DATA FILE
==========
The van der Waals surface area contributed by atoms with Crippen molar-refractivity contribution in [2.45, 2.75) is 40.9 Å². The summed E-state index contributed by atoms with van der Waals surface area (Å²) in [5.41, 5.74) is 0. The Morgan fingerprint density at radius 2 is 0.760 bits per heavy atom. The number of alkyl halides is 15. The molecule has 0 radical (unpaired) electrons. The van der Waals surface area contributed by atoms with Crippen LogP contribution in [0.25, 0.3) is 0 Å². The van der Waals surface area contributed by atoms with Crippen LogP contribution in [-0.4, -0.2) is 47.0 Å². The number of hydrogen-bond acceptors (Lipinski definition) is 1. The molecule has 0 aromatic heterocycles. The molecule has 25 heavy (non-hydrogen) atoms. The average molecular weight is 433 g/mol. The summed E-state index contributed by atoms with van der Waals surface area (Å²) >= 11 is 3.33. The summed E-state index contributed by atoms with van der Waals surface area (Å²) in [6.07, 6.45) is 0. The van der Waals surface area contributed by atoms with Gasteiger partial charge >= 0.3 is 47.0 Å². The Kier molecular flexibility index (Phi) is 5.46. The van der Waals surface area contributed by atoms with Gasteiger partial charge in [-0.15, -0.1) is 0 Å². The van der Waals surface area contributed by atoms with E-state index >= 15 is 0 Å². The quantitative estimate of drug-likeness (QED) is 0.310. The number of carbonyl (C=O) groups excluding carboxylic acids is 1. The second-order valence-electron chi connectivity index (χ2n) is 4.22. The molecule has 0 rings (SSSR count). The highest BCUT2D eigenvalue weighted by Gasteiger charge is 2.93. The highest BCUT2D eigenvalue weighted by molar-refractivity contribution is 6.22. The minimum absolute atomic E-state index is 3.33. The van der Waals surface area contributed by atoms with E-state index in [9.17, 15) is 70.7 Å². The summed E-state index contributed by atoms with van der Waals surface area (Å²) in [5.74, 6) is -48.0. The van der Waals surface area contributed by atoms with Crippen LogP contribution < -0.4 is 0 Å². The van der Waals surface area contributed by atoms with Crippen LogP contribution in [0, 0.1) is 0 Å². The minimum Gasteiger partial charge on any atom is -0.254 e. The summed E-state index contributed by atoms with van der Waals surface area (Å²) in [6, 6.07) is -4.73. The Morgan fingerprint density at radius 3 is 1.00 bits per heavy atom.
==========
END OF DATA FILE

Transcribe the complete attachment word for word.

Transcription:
The van der Waals surface area contributed by atoms with Crippen molar-refractivity contribution in [2.45, 2.75) is 40.9 Å². The summed E-state index contributed by atoms with van der Waals surface area (Å²) in [5.41, 5.74) is 0. The Morgan fingerprint density at radius 2 is 0.760 bits per heavy atom. The number of alkyl halides is 15. The molecule has 0 radical (unpaired) electrons. The van der Waals surface area contributed by atoms with Crippen LogP contribution in [0.25, 0.3) is 0 Å². The van der Waals surface area contributed by atoms with Crippen LogP contribution in [-0.4, -0.2) is 47.0 Å². The number of hydrogen-bond acceptors (Lipinski definition) is 1. The molecule has 0 aromatic heterocycles. The molecule has 25 heavy (non-hydrogen) atoms. The average molecular weight is 433 g/mol. The summed E-state index contributed by atoms with van der Waals surface area (Å²) >= 11 is 3.33. The summed E-state index contributed by atoms with van der Waals surface area (Å²) in [6.07, 6.45) is 0. The van der Waals surface area contributed by atoms with Gasteiger partial charge >= 0.3 is 47.0 Å². The Kier molecular flexibility index (Phi) is 5.46. The van der Waals surface area contributed by atoms with Gasteiger partial charge in [-0.15, -0.1) is 0 Å². The van der Waals surface area contributed by atoms with E-state index >= 15 is 0 Å². The quantitative estimate of drug-likeness (QED) is 0.310. The number of carbonyl (C=O) groups excluding carboxylic acids is 1. The second-order valence-electron chi connectivity index (χ2n) is 4.22. The molecule has 0 rings (SSSR count). The highest BCUT2D eigenvalue weighted by Gasteiger charge is 2.93. The highest BCUT2D eigenvalue weighted by molar-refractivity contribution is 6.22. The minimum absolute atomic E-state index is 3.33. The van der Waals surface area contributed by atoms with E-state index in [9.17, 15) is 70.7 Å². The summed E-state index contributed by atoms with van der Waals surface area (Å²) in [5.74, 6) is -48.0. The van der Waals surface area contributed by atoms with Crippen LogP contribution < -0.4 is 0 Å². The van der Waals surface area contributed by atoms with Crippen LogP contribution in [0, 0.1) is 0 Å². The minimum Gasteiger partial charge on any atom is -0.254 e. The summed E-state index contributed by atoms with van der Waals surface area (Å²) in [6, 6.07) is -4.73. The Morgan fingerprint density at radius 3 is 1.00 bits per heavy atom.